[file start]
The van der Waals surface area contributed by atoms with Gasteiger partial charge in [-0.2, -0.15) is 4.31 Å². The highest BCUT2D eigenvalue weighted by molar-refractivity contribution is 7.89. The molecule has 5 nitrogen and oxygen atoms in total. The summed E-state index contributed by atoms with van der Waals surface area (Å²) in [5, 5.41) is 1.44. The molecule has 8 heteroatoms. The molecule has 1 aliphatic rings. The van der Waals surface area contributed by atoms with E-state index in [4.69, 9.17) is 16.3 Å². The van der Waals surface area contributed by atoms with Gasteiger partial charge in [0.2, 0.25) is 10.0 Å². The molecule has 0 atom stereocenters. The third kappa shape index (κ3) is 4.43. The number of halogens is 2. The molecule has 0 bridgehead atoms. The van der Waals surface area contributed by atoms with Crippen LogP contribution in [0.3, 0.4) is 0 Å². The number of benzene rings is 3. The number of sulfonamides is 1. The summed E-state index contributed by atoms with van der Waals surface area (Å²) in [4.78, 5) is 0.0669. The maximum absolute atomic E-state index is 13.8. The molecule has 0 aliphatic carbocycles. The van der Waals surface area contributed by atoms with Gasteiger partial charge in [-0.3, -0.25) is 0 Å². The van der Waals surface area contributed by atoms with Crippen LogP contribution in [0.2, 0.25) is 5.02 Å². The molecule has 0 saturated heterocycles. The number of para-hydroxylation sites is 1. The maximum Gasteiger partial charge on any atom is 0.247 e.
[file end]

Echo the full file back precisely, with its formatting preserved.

The van der Waals surface area contributed by atoms with Gasteiger partial charge in [-0.2, -0.15) is 4.31 Å². The highest BCUT2D eigenvalue weighted by molar-refractivity contribution is 7.89. The molecule has 5 nitrogen and oxygen atoms in total. The summed E-state index contributed by atoms with van der Waals surface area (Å²) in [5, 5.41) is 1.44. The molecule has 8 heteroatoms. The molecule has 1 aliphatic rings. The van der Waals surface area contributed by atoms with E-state index in [4.69, 9.17) is 16.3 Å². The van der Waals surface area contributed by atoms with Gasteiger partial charge in [0.2, 0.25) is 10.0 Å². The molecule has 0 atom stereocenters. The third kappa shape index (κ3) is 4.43. The number of halogens is 2. The molecule has 0 bridgehead atoms. The van der Waals surface area contributed by atoms with Crippen LogP contribution in [0.3, 0.4) is 0 Å². The number of benzene rings is 3. The number of sulfonamides is 1. The summed E-state index contributed by atoms with van der Waals surface area (Å²) in [4.78, 5) is 0.0669. The maximum absolute atomic E-state index is 13.8. The molecule has 0 aliphatic carbocycles. The van der Waals surface area contributed by atoms with Gasteiger partial charge in [-0.3, -0.25) is 0 Å². The van der Waals surface area contributed by atoms with Crippen LogP contribution in [0.2, 0.25) is 5.02 Å². The molecule has 0 saturated heterocycles. The number of para-hydroxylation sites is 1. The maximum Gasteiger partial charge on any atom is 0.247 e.